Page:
Anderson wrote a raw novel. She did not paint the idealistic story. She showed the truth behind this mental illness in all its horrors and sadness, but she continues to give hope. She opens our eyes to a reality we tend to want to overlook. 

Anorexia is so much more than “not eating”. I encourage you to reassess your opinions and pray for those suffering eating disorders. 

Anorexia is so much more than “not eating”. I will say it again. Anorexia is so much more than “not eating”.

You are not defined by your struggles. You are beautiful and loved by a God that vastly loves you! You are important and precious. Period.

  1. The Simple Faith of Mister Rogers: Spiritual Insights from the World’s Most Beloved Neighbor by Amy Hollingsworth 

Ahhh, Mister Rogers! I am always amazed by his thoughtfulness and kindness!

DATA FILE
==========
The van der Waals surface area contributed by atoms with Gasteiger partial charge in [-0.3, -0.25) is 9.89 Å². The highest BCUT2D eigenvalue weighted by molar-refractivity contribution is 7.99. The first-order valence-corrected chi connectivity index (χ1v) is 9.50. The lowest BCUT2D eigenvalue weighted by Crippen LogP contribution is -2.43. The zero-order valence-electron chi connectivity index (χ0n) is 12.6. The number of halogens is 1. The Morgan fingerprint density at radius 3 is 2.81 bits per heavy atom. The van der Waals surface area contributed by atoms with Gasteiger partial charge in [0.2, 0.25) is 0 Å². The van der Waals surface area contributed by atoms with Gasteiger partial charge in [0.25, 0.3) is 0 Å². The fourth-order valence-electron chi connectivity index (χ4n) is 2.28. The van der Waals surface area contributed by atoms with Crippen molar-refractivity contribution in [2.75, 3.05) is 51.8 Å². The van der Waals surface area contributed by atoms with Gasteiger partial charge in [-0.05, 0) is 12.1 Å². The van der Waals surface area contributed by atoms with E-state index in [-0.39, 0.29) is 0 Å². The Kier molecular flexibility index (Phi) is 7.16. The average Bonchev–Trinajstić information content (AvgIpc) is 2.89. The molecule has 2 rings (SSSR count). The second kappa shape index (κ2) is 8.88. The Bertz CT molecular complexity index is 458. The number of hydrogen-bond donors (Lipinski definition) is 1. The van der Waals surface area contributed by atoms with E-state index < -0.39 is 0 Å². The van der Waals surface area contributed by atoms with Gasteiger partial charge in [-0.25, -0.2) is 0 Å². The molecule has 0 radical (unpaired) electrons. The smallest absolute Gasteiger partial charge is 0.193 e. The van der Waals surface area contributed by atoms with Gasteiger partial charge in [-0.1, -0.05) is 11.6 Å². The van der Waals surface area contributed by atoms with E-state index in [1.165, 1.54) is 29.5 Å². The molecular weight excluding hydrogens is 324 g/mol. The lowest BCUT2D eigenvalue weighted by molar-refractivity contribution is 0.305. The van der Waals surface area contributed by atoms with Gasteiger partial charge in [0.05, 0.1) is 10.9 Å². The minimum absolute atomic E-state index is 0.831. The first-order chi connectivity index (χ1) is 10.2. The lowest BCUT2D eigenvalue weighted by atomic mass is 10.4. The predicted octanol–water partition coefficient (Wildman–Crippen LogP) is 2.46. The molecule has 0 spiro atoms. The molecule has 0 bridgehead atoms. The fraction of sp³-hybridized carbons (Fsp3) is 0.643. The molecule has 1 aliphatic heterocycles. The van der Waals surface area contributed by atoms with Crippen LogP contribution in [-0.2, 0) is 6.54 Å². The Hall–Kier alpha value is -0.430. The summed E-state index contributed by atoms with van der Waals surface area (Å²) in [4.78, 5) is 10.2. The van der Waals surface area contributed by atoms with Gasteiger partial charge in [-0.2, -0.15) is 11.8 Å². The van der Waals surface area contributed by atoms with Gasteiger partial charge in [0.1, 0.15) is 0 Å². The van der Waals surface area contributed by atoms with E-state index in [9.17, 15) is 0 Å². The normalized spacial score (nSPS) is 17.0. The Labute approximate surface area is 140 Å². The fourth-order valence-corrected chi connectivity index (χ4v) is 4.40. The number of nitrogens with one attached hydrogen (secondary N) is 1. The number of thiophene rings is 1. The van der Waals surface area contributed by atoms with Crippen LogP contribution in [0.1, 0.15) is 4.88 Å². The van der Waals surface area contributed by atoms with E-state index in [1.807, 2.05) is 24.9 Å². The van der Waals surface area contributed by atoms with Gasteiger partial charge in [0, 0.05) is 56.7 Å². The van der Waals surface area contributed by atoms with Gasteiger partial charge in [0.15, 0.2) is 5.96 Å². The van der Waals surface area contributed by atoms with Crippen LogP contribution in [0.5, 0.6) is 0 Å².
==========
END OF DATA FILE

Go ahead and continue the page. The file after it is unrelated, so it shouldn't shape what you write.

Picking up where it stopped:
This was a tribute by a friend of Rogers during his latter years. She goes through the spiritual lessons that Mister Rogers permeated through his life. This book does not just tell us information about Rogers. It challenges us to learn from him and the God he served. She has chapters titled like, “The Importance of Taking Time, The Importance of Silence” and “The Power of Forgiveness”. She goes through how Mister Rogers was a living witness to these lessons in his show and in his life. It is amazing how one man’s life impacted so many others. The legacy he left reaches so many facets. He taught us how to listen, why childhood is important, ways to deal with our feelings, and that we are all special. 

Here is a quote by him I loved in the book,

“I don’t think of myself as somebody who’s famous. I’m just a neighbor who comes and visits children; [I] happen to be on television. But I’ve always been myself. I never took a course in acting. I just figured that the best gift you could offer anybody is your honest self, and that’s what I’ve done for lots of years. And thanks for accepting me exactly as I am.”